“I’m Too Nice” Is No Excuse For Lack of Accountability

Saying that one is “too nice” to hold someone accountable is a cop out. What we really mean is that one has not yet found an effective way to hold people accountable without acting in a dictatorial way. It sets up a false dichotomy of nice / no-accountability vs mean / accountability. This is definitely a false dilemma.

If someone has this false either-or mindset between nice vs no-accountability and they want to partner with or hire leaders, they’ll seek out those who are “tough on others.” They think they want someone who “can get people moving” even if rough or even a little brutal about it.

Unwittingly, they hire a manager with a dictatorial management style. In playground speak, they hired a bully. Bullying behavior is poison to the longterm growth and well-being of any group.

Is dictatorial behavior OK as long as things get done? No. Employee turnover will be high and you’ll never know why. People will sense the oppressive culture and word gets around so people won’t join you in the first place.

So, it’s not just about getting things done. Being a leader is about empowering others to contribute to your group’s mission. Besides making money, your mission is your group’s reason for existing.

In Agile speak, you want passionate leaders as opposed to bullying managers. Don’t compromise on this! It might be extremely hard to change the culture once it gets grown in too deep.

As revealed in “Why Do Bad Leaders Always Seem to Win?”, it’s hard to convince managers to not act in a dictatorial style since we’re so used to giving them a “free ride.” A strong vertical mindset may have set up a reward system to encourage dictatorial management styles. At the expense of a group or organization, bullying can be rewarding to the person being a bully. Someone seeking power and who gets things done by bullying puts emphasis on a vertical flow of power through strength. Such managers will set up metrics to reflect efficiency and control over all else.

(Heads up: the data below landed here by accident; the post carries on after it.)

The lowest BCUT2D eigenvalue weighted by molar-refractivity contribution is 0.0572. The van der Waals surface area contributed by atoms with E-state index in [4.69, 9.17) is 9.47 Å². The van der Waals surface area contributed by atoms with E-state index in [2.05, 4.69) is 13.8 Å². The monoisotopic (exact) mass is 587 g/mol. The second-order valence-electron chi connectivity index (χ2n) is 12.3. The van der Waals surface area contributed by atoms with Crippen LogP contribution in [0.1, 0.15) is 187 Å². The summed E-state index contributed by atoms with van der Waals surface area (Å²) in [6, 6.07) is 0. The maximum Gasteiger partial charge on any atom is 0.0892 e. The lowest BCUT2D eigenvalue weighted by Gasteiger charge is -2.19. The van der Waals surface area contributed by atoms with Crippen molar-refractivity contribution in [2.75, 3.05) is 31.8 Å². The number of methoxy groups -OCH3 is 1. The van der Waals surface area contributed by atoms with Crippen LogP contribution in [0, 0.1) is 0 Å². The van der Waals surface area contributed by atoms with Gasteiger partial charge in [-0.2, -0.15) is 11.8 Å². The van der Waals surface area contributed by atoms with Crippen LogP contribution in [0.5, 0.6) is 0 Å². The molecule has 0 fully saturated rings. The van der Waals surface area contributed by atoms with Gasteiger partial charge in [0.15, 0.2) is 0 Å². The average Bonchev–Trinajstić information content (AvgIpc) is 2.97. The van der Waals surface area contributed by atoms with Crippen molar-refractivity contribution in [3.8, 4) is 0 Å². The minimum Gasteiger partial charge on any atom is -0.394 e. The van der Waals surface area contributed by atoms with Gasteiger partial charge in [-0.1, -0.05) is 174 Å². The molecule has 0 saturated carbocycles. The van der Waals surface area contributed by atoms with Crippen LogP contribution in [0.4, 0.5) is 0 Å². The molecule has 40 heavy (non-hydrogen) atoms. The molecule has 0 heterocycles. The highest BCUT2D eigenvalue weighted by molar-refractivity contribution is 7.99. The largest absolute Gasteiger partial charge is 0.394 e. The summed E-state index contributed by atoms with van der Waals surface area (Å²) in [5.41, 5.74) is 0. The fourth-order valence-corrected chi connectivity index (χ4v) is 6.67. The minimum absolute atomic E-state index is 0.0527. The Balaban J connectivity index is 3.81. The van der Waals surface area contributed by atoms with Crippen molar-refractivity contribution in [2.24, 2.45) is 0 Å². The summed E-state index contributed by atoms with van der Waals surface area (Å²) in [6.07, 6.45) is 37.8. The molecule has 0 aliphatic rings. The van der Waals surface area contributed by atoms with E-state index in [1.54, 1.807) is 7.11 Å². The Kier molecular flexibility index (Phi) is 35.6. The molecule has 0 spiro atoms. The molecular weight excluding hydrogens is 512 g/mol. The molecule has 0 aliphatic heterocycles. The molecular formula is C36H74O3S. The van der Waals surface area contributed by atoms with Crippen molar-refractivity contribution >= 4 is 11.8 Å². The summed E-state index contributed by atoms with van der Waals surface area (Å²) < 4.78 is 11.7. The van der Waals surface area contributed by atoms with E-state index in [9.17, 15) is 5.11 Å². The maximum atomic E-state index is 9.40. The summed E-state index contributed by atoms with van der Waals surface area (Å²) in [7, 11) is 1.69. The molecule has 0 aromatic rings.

Your metrics will never reveal bullying that is happening in your leadership team. It’s hard to expose bullying behavior since things seem efficient and predictable. As beautifully expressed in the Why Do Managers Hate Agile? article:

Its values are efficiency and predictability. The key to succeeding in this world is tight control.

What you really want are people that are passionate about what they do. There’s a whole other article about Debunking Myths About Worker Passion that we won’t repeat here, but I recommend you read it. Suffice it to say, you want to foster a culture of empowerment, innovation and creativity.

Taking some concepts from several sources such as the late Roger Mellott (author of Stress Management for Professionals), Stephen Covey (efficient vs effective leadership), and Agile Leadership concepts, it is possible to hold people accountable in such a way as to make a relationship stronger and less stressful as opposed to oppressive.

Since this article is long enough, we won’t go into details about how to find and be an effective leader. However, I strongly suggest reading “Why Do Managers Hate Agile?” in full, seek out leaders instead of power hungry managers, and never stop promoting a culture that values leadership skills.